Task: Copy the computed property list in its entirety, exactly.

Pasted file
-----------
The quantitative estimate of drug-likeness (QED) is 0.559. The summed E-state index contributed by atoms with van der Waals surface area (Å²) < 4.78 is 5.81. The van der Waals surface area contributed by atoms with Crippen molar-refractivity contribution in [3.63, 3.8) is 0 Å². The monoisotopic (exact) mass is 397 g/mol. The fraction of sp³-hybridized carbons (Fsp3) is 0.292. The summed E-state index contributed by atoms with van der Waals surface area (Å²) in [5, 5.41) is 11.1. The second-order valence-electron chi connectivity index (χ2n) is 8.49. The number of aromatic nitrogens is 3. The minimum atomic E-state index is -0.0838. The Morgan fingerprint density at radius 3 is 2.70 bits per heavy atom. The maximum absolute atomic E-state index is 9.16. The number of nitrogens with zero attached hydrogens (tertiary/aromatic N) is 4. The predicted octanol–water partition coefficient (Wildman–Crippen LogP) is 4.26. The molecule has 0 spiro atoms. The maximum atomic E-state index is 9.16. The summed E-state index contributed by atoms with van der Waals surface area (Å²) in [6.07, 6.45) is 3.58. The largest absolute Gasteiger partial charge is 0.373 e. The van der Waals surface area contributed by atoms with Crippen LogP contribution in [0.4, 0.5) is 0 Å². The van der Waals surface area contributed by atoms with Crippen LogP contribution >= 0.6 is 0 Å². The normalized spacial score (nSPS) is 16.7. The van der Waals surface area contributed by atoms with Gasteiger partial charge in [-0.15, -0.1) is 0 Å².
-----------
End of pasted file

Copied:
The quantitative estimate of drug-likeness (QED) is 0.559. The summed E-state index contributed by atoms with van der Waals surface area (Å²) < 4.78 is 5.81. The van der Waals surface area contributed by atoms with Crippen molar-refractivity contribution in [3.63, 3.8) is 0 Å². The monoisotopic (exact) mass is 397 g/mol. The fraction of sp³-hybridized carbons (Fsp3) is 0.292. The summed E-state index contributed by atoms with van der Waals surface area (Å²) in [5, 5.41) is 11.1. The second-order valence-electron chi connectivity index (χ2n) is 8.49. The number of aromatic nitrogens is 3. The minimum atomic E-state index is -0.0838. The Morgan fingerprint density at radius 3 is 2.70 bits per heavy atom. The maximum absolute atomic E-state index is 9.16. The number of nitrogens with zero attached hydrogens (tertiary/aromatic N) is 4. The predicted octanol–water partition coefficient (Wildman–Crippen LogP) is 4.26. The molecule has 0 spiro atoms. The maximum atomic E-state index is 9.16. The summed E-state index contributed by atoms with van der Waals surface area (Å²) in [6.07, 6.45) is 3.58. The largest absolute Gasteiger partial charge is 0.373 e. The van der Waals surface area contributed by atoms with Crippen LogP contribution in [0.4, 0.5) is 0 Å². The van der Waals surface area contributed by atoms with Crippen LogP contribution >= 0.6 is 0 Å². The normalized spacial score (nSPS) is 16.7. The van der Waals surface area contributed by atoms with Gasteiger partial charge in [-0.15, -0.1) is 0 Å².